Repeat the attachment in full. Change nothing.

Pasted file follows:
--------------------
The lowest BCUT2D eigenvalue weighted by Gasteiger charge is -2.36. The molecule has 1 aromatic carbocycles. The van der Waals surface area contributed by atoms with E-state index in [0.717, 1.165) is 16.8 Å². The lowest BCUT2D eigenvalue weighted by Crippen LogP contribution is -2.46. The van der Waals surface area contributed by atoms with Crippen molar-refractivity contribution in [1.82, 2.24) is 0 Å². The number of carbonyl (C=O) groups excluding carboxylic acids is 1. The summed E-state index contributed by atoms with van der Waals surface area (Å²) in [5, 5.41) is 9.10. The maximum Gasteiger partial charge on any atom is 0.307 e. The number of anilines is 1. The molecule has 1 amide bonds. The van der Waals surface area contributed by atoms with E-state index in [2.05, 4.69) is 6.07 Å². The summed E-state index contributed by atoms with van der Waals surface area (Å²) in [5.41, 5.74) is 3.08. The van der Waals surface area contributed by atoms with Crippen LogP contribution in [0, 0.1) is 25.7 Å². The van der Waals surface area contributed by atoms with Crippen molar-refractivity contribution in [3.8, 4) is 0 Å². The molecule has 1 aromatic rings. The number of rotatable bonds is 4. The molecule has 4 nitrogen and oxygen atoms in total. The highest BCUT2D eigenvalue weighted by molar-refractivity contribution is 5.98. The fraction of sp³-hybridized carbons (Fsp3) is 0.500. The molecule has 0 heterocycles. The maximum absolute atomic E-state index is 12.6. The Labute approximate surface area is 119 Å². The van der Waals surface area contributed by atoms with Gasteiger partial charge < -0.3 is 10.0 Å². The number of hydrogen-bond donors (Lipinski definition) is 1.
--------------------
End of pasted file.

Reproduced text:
The lowest BCUT2D eigenvalue weighted by Gasteiger charge is -2.36. The molecule has 1 aromatic carbocycles. The van der Waals surface area contributed by atoms with E-state index in [0.717, 1.165) is 16.8 Å². The lowest BCUT2D eigenvalue weighted by Crippen LogP contribution is -2.46. The van der Waals surface area contributed by atoms with Crippen molar-refractivity contribution in [1.82, 2.24) is 0 Å². The number of carbonyl (C=O) groups excluding carboxylic acids is 1. The summed E-state index contributed by atoms with van der Waals surface area (Å²) in [5, 5.41) is 9.10. The maximum Gasteiger partial charge on any atom is 0.307 e. The number of anilines is 1. The molecule has 1 amide bonds. The van der Waals surface area contributed by atoms with E-state index in [2.05, 4.69) is 6.07 Å². The summed E-state index contributed by atoms with van der Waals surface area (Å²) in [5.41, 5.74) is 3.08. The van der Waals surface area contributed by atoms with Crippen LogP contribution in [0, 0.1) is 25.7 Å². The van der Waals surface area contributed by atoms with Crippen molar-refractivity contribution in [3.8, 4) is 0 Å². The molecule has 1 aromatic rings. The number of rotatable bonds is 4. The molecule has 4 nitrogen and oxygen atoms in total. The highest BCUT2D eigenvalue weighted by molar-refractivity contribution is 5.98. The fraction of sp³-hybridized carbons (Fsp3) is 0.500. The molecule has 0 heterocycles. The maximum absolute atomic E-state index is 12.6. The Labute approximate surface area is 119 Å². The van der Waals surface area contributed by atoms with Gasteiger partial charge < -0.3 is 10.0 Å². The number of hydrogen-bond donors (Lipinski definition) is 1.